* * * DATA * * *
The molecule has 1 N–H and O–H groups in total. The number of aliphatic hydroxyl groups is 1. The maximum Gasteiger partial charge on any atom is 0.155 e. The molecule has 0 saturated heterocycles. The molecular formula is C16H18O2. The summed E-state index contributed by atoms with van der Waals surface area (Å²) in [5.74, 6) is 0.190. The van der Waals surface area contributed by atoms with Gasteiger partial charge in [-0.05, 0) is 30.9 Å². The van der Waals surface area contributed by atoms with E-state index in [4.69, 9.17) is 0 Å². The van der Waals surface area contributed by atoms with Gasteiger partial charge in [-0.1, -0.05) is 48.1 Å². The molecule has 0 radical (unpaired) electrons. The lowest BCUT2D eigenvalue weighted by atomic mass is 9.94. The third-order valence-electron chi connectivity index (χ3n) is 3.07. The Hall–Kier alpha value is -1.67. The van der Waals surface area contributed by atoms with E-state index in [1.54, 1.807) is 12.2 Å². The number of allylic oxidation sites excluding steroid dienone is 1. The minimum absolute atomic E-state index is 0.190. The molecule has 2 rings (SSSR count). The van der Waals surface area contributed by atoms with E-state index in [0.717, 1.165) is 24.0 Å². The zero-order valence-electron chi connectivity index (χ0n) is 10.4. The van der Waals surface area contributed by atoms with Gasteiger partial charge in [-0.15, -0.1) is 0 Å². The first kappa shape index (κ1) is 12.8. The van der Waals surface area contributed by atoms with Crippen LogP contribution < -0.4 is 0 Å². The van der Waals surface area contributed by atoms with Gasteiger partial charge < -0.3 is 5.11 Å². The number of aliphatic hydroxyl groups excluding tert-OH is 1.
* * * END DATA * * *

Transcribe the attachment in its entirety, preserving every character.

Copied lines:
The molecule has 1 N–H and O–H groups in total. The number of aliphatic hydroxyl groups is 1. The maximum Gasteiger partial charge on any atom is 0.155 e. The molecule has 0 saturated heterocycles. The molecular formula is C16H18O2. The summed E-state index contributed by atoms with van der Waals surface area (Å²) in [5.74, 6) is 0.190. The van der Waals surface area contributed by atoms with Gasteiger partial charge in [-0.05, 0) is 30.9 Å². The van der Waals surface area contributed by atoms with E-state index in [4.69, 9.17) is 0 Å². The van der Waals surface area contributed by atoms with Gasteiger partial charge in [-0.1, -0.05) is 48.1 Å². The molecule has 0 radical (unpaired) electrons. The lowest BCUT2D eigenvalue weighted by atomic mass is 9.94. The third-order valence-electron chi connectivity index (χ3n) is 3.07. The Hall–Kier alpha value is -1.67. The van der Waals surface area contributed by atoms with E-state index in [1.54, 1.807) is 12.2 Å². The number of allylic oxidation sites excluding steroid dienone is 1. The minimum absolute atomic E-state index is 0.190. The molecule has 2 rings (SSSR count). The van der Waals surface area contributed by atoms with E-state index in [0.717, 1.165) is 24.0 Å². The zero-order valence-electron chi connectivity index (χ0n) is 10.4. The van der Waals surface area contributed by atoms with Gasteiger partial charge in [-0.15, -0.1) is 0 Å². The first kappa shape index (κ1) is 12.8. The van der Waals surface area contributed by atoms with Crippen LogP contribution < -0.4 is 0 Å². The van der Waals surface area contributed by atoms with Gasteiger partial charge < -0.3 is 5.11 Å². The number of aliphatic hydroxyl groups excluding tert-OH is 1.